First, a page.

Listen To Your Gut – Why Ferments Are Vital To Good Health

5 Mins Read

Ten years ago the terms microbes, gut bacteria and probiotics were not part of most people’s daily vocabulary. Fast forward to 2014, and it feels like barely a week goes by without another big news article about the importance of the over 100 trillion (yes, over 100, 000, 000, 000, 000) bacteria in our gut. The probiotic craze is everywhere. Even going to the veterinarian often results in a prescription for probiotics for our pets.

Most of us not living under a rock know that these zillions of gut bacteria impact how our bodies function. But how do they do so?  Why are they important? And how can we make sure to keep them healthy and include them in our daily diet? In the first installment of our new monthly fermenting series, Jacqueline Renee Cohen of LantauMama covers all your questions.

The 411 on Gut Bacteria

As with most aspects of nutritional and medical science, the more we learn, the more we realize we don’t know. We have made strides in the area of gut health but there is still a great deal to learn. The commonplace understanding until recently was that the impact of gut bacteria was mainly limited to the digestive process. We now understand that our view was extremely limited and lacking. The importance of digestion’s role in optimal health in general and gut bacteria’s role in promoting healthy digestion cannot be overstated.

Food intolerances, allergies, auto-immune diseases, increased virus susceptibility, obesity, anxiety, depression- all of these and many more chronic health issues have been found in various medical studies to be linked to the state of a patient’s gut bacteria. The poorer the gut bacteria environment, the poorer the patient’s health. As the newly obsessed media never fails to remind us, we have more neurons in our gut than in the rest of our body (including our brain) combined. This begs the conclusion that biologically and evolutionarily speaking, out gut health is of vital importance.

The Gut Bacteria Crisis

So gut bacteria is important, but what’s the problem exactly? Unfortunately, many of us have the wrong kind of bacteria in our guts or not enough of the good kind, which results in a host of medical issues. As with many of our modern health problems, our industrial foods diet, our pharmaceutical drug glut and our broken agricultural system all play a large part.

Specifics include an over-reliance on antibiotics (the world literally means the opposite of probiotic) for humans and livestock, a diet brimming with processed & fast foods that lack any real nutrition, the significant presence of genetically modified foods and seeds the consequences of which we don’t fully understand, the rampant usage of pesticides on our crops, the mineral and vitamin depletions of our farming soil, and last but not least,  a lack of traditionally consumed fermented foods as part of our daily meals.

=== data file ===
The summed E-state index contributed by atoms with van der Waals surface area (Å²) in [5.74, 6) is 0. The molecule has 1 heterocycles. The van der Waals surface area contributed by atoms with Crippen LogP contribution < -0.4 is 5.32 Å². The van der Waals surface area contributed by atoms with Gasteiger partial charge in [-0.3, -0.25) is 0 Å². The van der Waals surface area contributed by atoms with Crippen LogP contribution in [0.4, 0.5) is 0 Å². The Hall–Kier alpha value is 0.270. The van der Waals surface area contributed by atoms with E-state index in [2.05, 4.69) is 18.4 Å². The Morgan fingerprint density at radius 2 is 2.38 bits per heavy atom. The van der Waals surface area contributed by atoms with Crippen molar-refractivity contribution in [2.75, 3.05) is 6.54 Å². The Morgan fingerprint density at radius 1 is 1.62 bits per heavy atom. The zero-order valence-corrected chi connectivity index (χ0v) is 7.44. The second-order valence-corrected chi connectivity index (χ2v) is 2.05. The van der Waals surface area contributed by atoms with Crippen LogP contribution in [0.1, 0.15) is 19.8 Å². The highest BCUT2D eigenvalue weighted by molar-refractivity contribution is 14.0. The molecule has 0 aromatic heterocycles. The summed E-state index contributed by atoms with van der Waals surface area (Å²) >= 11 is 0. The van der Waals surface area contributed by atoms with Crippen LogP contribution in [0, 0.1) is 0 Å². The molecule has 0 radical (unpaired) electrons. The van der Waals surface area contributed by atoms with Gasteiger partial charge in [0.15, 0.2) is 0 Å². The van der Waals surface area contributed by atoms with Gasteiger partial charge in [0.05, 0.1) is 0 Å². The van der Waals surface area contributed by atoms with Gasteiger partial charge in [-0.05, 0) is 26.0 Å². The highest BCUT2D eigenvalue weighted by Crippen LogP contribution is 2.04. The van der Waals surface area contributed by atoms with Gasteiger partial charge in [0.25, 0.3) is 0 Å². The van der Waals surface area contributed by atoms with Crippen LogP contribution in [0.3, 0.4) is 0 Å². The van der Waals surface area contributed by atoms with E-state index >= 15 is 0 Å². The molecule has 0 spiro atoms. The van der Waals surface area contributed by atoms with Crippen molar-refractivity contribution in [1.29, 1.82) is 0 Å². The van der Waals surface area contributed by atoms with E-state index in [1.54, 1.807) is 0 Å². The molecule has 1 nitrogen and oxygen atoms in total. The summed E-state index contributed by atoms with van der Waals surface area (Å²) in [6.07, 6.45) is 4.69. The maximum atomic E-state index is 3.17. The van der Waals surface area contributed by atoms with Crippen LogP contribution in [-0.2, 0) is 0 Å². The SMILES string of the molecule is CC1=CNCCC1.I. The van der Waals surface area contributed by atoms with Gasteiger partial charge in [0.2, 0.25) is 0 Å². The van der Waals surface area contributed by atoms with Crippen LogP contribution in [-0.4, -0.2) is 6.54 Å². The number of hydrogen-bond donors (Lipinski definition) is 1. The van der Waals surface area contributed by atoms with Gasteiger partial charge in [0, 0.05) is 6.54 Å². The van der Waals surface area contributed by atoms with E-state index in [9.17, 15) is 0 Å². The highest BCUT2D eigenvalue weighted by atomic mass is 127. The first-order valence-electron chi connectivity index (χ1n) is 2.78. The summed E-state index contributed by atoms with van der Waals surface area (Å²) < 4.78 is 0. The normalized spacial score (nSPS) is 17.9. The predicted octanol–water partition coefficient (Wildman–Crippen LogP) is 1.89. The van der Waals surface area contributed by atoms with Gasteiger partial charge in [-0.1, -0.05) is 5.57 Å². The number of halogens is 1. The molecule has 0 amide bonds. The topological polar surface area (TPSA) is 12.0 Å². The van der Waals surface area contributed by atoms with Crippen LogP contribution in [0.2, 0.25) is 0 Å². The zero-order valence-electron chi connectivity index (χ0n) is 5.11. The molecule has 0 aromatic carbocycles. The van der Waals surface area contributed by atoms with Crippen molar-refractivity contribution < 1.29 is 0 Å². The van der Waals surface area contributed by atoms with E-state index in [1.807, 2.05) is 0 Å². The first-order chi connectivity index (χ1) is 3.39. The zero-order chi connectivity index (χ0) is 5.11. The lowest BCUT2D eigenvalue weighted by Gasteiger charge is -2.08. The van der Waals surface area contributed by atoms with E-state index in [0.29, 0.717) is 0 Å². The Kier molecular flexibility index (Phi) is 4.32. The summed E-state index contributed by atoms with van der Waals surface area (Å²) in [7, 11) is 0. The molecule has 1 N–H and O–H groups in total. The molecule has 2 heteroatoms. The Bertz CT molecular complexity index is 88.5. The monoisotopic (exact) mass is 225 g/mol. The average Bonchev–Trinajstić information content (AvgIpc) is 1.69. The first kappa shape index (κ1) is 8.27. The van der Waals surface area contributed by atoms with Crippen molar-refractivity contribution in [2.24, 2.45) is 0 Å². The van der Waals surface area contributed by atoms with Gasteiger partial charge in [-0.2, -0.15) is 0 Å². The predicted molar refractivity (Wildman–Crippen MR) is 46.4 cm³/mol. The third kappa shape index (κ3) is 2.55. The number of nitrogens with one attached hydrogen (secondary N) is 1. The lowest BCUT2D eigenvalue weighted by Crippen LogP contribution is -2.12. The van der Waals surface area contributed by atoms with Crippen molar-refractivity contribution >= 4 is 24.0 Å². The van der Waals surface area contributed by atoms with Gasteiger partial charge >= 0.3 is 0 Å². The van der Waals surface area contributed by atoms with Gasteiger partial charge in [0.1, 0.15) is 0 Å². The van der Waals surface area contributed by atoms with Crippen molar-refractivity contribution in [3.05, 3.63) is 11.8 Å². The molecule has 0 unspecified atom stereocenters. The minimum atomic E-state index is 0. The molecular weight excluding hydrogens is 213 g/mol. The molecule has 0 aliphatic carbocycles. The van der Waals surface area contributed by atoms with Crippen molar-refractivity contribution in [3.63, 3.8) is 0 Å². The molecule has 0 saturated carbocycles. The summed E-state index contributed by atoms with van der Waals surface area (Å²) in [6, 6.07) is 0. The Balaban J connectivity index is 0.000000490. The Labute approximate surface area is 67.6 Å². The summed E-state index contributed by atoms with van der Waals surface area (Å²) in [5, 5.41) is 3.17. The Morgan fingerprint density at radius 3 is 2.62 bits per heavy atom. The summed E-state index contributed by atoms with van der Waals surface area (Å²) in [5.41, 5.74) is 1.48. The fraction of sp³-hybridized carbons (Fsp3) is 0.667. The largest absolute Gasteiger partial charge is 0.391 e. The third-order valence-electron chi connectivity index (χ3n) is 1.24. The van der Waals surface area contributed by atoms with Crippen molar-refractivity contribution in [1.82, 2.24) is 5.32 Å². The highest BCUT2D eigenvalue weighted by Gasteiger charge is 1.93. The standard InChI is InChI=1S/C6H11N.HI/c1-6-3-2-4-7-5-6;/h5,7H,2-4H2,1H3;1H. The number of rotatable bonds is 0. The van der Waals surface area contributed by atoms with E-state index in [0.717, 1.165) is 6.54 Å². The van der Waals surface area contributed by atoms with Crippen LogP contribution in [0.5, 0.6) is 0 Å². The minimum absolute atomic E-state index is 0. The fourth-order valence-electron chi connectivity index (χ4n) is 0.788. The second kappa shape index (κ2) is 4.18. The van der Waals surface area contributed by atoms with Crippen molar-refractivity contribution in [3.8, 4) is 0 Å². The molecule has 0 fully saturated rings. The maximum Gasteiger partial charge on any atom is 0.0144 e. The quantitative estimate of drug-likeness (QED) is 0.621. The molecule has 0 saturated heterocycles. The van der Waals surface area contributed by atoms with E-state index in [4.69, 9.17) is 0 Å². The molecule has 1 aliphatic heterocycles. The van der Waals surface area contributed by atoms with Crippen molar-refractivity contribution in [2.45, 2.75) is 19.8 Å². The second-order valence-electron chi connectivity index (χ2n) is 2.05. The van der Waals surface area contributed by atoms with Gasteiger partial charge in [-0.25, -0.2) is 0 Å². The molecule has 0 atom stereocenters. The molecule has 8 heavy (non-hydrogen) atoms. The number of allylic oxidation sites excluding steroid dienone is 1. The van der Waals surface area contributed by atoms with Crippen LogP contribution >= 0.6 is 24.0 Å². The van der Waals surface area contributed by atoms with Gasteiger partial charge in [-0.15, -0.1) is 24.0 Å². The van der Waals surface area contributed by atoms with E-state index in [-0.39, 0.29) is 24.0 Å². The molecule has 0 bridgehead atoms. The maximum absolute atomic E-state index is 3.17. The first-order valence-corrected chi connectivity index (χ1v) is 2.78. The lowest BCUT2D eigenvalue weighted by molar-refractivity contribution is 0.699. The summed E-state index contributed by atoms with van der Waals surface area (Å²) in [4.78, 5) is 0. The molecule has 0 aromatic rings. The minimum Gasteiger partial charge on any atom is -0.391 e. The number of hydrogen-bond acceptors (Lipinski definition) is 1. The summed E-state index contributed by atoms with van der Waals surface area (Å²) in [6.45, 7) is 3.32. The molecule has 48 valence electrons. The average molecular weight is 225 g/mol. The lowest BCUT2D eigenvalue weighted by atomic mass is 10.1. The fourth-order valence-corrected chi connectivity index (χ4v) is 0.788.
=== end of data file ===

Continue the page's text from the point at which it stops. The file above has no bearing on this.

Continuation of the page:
Our gut bacteria is regularly attacked by our modern lifestyle and has become imbalanced. The good news is there are ways we can help to restore our guts and our overall health as a result. Our gut bacteria needs to be fed properly in order to stay healthy with probiotic-rich foods. Probiotics can be taken in multiple forms whether as a dietary supplement in pill form or by including fermented foods in your diet.

All Probiotics Are Not Created Equal

ferment graphic

Fermented Foods: An Overview

Fermentation is not a new concept though it is undoubtedly having its moment on the world food stage. Who doesn’t pickle at home these days? Food fermentation goes back to Neolithic times and as Sandor Katz writes in his book The Art of Fermentation (page 6), fermented foods and drinks  “appear to be found in some form in every culinary tradition.” From sauerkraut to pickles to kefir to soya sauce to kombucha to good old yoghurt, the variety of ferments across the world is astonishing. All of these food fermenting techniques are being “rediscovered” with gusto as part of the larger trend to consume traditional foods, eat homemade and choose whole, sustainably-grown and -reared ingredients. As people move away from a more industrial approach to eating and have come to understand that what we eat is one of the most- if not the most- important factors to impact health, the age-old tradition of fermented foods may just be the ticket to optimal health. Obviously homemade ferments are best though there are very good store-bought alternatives too.

What You Need To Know About Probiotic Supplements

In an ideal world, our diets would provide live probiotics from the foods we consume. But it ain’t a perfect world and for those times when life gets a little busy or you are traveling, probiotic supplements are ideal. Some key points to keep in mind:

  • Most probiotic pills that are not shelf stable so they lose their potency and effectiveness very quickly- they need to be consumed as soon as they are taken out of the refrigerator.
  • Many probiotics brands add the active bacteria strains after pasteurization so if you are the kind of person who prefers your supplements alive and raw, then go for brands whose pills need to be refrigerated.
  • A few brands do make shelf stable probiotic pills, but these contain a much smaller number of bacteria strains than the ones that need to be refrigerated.
  • Check the ingredients carefully, as many supplements have added sugars or other unwanted additives.
  • Those who are vegan and/or dairy-free also need to watch out as many probiotic pills are derived from dairy sources.

In the coming installments, we will be learning about different ferments in Asia, sharing techniques from around the world, and showing you the homemade version you can replicate yourself. Stay tuned!

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